Mike Brewer, chief economist at the Resolution Foundation, described Britain as “in the midst of an unprecedented economic shock”. He said “unemployment was forecast to hit four million for the first time ever. And yet our official data [was] failing to show the true extent of this jobs crisis.”
The ONS also revealed that from April to June there were an estimated 333,000 vacancies in the UK, a 59 per cent drop (497,000 lower) on the previous year. This marked the lowest level since the Vacancy Survey began in 2001, and the “largest annual and quarterly falls in the history of the data time series”.
The largest quarterly decreases by industry were seen in the wholesale, retail trade and motor vehicle repair sector, down by 70 per cent (92,000), and in accommodation and food services, which were down by 91 per cent (78,000) and reflected the impact of lockdown closures.
However, recent REC data showed that since lockdown was eased at the end of June, job vacancies rose. The total number of active job adverts hit 1.05 million in the week of 6-12 July, up from 990,000 in the final week of June, with 106,000 new job adverts posted that week (up 14,000 on the previous week).
But Neil Carberry, chief executive of the Recruitment & Employment Confederation, pointed out that while the figures were encouraging, the economy would not be “out of the woods” for some time. He added though that reopening offices would “deliver a further boost in confidence and get Britain’s world-leading services industries going”.
CV-Library's founder and chief executive, Lee Biggins, echoed others’ scepticism that the latest figures presented the full picture. “We are starting to see [vacancy] numbers pick back up and last week was a record week for new jobs. However, the sad truth is that unemployment could, and will most likely, rise sharply in early 2021, unless more businesses are able to create new employment opportunities for everyone – not just young people,” said Biggins.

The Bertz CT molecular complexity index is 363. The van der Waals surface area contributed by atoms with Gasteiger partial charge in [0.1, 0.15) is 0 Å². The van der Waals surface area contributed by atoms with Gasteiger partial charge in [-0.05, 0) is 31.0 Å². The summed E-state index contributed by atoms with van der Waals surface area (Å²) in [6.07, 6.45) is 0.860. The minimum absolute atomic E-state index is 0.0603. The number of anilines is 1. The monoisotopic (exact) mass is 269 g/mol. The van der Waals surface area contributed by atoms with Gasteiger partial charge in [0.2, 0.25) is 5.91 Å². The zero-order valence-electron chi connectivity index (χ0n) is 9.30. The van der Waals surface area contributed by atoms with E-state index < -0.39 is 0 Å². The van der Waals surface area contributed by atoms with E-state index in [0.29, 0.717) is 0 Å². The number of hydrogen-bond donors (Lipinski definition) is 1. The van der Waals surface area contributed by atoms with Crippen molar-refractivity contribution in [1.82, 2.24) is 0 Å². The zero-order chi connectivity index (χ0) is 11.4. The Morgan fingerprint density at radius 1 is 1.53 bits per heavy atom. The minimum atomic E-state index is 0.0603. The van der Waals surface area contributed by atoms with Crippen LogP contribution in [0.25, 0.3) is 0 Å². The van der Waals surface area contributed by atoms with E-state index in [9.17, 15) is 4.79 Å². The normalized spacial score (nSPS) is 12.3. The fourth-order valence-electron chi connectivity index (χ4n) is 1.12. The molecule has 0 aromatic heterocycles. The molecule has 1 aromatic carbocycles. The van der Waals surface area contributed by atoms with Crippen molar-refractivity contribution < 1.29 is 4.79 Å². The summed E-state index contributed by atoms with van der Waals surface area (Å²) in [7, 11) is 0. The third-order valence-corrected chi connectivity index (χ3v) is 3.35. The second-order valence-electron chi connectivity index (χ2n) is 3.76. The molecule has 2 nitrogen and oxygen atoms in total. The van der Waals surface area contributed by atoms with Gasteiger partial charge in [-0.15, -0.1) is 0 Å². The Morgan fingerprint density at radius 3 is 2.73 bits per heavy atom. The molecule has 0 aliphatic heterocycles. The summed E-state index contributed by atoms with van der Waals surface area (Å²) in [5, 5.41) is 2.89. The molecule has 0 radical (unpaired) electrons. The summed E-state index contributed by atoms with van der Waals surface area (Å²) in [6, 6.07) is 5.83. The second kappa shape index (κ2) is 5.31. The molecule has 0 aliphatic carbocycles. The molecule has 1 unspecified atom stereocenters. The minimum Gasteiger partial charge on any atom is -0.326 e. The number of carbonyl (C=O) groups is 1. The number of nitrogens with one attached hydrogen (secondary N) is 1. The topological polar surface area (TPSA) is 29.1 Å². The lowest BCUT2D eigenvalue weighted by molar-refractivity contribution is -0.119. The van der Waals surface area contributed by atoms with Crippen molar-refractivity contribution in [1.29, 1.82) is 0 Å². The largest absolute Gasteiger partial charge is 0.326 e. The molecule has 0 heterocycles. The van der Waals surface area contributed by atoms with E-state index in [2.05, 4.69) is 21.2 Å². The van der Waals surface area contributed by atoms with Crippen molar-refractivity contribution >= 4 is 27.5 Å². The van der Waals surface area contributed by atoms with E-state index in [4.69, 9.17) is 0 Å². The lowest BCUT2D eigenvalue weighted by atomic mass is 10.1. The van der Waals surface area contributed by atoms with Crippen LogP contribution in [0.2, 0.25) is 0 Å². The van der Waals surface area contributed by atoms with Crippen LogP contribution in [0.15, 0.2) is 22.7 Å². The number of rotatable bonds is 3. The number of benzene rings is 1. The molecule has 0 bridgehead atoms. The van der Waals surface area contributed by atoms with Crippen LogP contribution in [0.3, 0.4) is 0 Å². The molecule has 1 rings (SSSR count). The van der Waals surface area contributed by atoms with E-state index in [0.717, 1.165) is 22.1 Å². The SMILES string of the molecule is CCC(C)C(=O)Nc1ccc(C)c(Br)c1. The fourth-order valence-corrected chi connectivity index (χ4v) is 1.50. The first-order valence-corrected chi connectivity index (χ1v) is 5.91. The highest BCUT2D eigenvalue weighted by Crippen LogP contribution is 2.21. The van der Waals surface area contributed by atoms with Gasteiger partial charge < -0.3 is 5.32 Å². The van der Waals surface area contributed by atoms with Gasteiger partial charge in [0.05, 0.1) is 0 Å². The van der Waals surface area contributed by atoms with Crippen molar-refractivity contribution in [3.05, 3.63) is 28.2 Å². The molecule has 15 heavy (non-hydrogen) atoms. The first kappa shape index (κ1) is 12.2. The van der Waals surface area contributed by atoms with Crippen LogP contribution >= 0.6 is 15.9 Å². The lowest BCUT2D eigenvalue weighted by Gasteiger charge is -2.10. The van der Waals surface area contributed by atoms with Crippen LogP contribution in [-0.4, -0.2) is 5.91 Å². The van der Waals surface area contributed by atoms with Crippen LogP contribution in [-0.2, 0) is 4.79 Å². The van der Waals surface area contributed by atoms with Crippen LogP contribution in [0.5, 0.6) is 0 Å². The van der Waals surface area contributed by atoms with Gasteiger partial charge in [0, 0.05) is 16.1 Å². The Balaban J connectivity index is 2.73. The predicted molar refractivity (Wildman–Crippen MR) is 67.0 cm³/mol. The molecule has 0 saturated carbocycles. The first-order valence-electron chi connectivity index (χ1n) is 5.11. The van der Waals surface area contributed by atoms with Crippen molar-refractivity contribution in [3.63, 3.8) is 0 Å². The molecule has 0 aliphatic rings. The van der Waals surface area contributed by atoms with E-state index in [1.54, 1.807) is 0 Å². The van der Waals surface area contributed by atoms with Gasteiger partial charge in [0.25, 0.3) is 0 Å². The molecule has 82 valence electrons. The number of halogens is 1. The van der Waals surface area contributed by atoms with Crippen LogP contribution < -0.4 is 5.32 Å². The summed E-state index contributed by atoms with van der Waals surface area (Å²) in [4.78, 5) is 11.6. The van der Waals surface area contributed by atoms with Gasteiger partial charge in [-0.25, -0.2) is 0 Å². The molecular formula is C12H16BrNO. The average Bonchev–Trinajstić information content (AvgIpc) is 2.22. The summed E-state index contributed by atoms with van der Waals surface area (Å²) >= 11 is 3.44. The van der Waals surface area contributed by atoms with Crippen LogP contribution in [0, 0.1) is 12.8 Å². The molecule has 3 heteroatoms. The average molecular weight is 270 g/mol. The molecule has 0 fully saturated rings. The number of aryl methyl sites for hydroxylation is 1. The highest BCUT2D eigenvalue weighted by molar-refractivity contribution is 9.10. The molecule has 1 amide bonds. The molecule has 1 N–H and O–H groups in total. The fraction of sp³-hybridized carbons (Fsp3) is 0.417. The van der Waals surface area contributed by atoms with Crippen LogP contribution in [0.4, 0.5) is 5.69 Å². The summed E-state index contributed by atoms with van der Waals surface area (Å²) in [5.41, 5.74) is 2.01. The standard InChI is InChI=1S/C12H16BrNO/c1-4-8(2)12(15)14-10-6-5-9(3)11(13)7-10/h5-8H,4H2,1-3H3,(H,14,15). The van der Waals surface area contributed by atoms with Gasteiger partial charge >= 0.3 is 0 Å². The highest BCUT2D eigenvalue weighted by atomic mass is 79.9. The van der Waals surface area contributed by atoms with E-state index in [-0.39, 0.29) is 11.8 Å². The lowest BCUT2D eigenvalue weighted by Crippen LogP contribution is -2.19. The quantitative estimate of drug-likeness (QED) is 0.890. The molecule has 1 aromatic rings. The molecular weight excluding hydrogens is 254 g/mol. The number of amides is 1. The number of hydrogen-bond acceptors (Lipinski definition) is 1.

Tony Wilson, director of the Institute for Employment Studies, said the figures showed a clear weakening of the job market, which was displaying “no signs of recovery” despite emergency measures to protect jobs and incomes.
“Perhaps of most concern, today’s data confirms that the hiring market has collapsed – with new starts to employment running at just half of pre-crisis levels, and vacancies falling by three-fifths,” said Wilson. He added that the furlough scheme had led to a stagnant hiring market and that if recruitment did not bounce back through autumn and winter, “yet more measures to stimulate growth” may be needed.
Last week (8 July) chancellor Rishi Sunak announced a raft of measures to protect jobs and restart the economy after lockdown, including a job retention bonus, awarding employers £1,000 for every furloughed worker still in employment by January 2021, and £2bn funding for six-month work placements for young people at risk of long-term unemployment.
But Davies said the chancellor’s measures didn’t go far enough given the unemployment crisis on the horizon. “More support will be needed beyond the job retention bonus and, as a first step, the government needs to consider extending the job retention scheme in the worst-hit sectors until at least December,” he said.